Monday, 27 August 2012

No More Review Scores

Most video game reviews, whether they are posted on a big gaming website like IGN or CVG, or on a small two man blog like this one usually score a game with a number. There will be a lengthy text review, maybe a video review and then a score. In theory the score is so people can quickly see if the game is worth buying (according of course to the reviewers opinion, a ten out of ten game to one person may well be a nought out of ten game to another) but the reality of this is quite different.

Sites such as Metacritic, which gather these scores together, can really make or break a game. For instance if your game doesn't get an eight out of ten then you could get a pay cut, the series could be cancelled or the development of the game could perhaps be handed over to a different group of people within your company. All of these are bad things for both gamers and game developers. Developers lose money, we lose what could be good games. Remember the first Assassin's Creed? It wasn't that great and the scores reflected this, but it had great potential, which was realised in its sequels. If the series had been canned because of its poor scores then we would have lost what is now one of the greatest franchises in the world.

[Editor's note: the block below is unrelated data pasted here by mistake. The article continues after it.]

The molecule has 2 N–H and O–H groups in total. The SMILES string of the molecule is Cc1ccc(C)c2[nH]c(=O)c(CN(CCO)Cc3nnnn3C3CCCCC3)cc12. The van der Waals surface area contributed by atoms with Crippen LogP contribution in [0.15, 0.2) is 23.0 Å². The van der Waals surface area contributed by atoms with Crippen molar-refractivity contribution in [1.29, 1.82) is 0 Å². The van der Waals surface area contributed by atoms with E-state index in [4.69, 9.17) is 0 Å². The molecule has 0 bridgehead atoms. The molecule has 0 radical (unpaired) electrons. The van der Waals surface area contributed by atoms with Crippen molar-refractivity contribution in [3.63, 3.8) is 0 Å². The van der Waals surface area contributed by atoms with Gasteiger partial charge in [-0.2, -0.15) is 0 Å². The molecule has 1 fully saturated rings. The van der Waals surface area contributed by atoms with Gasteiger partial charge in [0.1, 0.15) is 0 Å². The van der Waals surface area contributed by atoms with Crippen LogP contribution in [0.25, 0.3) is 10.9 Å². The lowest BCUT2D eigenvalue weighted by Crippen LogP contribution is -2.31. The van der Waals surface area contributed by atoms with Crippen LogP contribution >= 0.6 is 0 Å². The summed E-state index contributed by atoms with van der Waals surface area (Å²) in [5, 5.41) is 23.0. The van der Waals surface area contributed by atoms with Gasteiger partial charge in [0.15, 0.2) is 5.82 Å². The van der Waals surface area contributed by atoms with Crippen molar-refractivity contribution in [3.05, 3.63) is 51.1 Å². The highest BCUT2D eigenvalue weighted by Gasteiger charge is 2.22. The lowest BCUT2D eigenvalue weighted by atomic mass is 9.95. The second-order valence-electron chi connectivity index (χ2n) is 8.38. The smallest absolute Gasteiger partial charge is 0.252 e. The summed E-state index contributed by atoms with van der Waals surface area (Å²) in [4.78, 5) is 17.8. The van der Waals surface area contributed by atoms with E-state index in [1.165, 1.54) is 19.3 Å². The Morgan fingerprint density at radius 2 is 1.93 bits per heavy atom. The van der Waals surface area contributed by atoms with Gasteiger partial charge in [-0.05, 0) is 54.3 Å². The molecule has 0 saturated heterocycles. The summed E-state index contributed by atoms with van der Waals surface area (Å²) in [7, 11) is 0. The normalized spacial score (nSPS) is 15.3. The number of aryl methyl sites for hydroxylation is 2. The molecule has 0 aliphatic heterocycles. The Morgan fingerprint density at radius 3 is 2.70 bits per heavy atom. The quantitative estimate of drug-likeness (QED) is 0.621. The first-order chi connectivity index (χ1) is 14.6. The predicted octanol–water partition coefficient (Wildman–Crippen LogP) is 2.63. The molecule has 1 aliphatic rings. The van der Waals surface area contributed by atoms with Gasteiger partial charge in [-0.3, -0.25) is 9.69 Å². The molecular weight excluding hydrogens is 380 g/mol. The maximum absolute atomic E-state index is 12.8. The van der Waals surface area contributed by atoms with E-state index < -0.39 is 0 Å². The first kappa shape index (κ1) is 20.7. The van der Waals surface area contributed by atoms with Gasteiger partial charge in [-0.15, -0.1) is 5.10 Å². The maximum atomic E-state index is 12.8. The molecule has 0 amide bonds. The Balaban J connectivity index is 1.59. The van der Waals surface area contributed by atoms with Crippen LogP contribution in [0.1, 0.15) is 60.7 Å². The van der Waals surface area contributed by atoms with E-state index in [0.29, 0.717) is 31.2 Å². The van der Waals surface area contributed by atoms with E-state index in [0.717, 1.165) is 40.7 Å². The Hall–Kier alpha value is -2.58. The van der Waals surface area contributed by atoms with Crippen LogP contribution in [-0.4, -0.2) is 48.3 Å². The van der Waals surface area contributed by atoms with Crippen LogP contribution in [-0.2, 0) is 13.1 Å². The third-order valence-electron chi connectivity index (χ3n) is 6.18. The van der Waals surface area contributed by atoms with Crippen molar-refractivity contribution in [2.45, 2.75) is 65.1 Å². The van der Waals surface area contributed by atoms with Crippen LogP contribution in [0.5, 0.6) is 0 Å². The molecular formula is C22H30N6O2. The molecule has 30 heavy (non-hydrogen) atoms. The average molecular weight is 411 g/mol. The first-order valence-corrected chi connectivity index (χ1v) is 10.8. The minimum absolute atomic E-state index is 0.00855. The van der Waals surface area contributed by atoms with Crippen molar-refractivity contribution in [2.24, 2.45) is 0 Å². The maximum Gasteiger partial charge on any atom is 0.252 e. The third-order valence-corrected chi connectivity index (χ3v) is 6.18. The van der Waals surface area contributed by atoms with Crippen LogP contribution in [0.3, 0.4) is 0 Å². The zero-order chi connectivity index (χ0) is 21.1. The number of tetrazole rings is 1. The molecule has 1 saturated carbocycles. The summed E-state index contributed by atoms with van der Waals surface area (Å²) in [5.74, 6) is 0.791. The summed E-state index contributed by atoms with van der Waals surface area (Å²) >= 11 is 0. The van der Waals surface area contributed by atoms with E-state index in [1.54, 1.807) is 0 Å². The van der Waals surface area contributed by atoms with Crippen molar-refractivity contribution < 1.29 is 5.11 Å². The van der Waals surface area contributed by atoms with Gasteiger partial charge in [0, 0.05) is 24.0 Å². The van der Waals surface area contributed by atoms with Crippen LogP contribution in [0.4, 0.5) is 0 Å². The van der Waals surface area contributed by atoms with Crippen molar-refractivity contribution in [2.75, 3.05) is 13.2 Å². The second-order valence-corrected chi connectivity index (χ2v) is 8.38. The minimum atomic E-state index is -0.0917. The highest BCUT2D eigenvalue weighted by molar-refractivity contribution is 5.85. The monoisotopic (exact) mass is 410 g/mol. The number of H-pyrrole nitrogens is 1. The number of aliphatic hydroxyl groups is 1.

This is the larger of the two big problems that review scores can cause, the other problem is that many people won't read the review, they will simply skip to the end of it and look at the score. They see a number and that's it. They can't possibly understand why a game is good or bad based solely on a number, you need to read the reasons, the explanation is key. Of course if you haven't got that kind of time then a score could be useful but I would argue you could just read the review when you do have the time. If you don't know why a game got an eight out of ten then you can't know that the reasons for it are reasons that you will like, what if the reviewer praises things you don't normally like in games? Or what if they criticise something you might not see as that big of a deal? If you just see a review score then you won't know these things and could end up missing out big time by passing up a great game or wasting £40 on a bad one.

It is because of this that from now on neither me nor Alan will post scores for anything that we will review, there will be our review, a picture and maybe some video footage but nothing else. This way we can't a) contribute to what we'll call the Metacritic problem and b) ensure that people read the review and can have a better chance of understanding why we said what we said instead of just going "oh it got a six out of ten so I won't but it".

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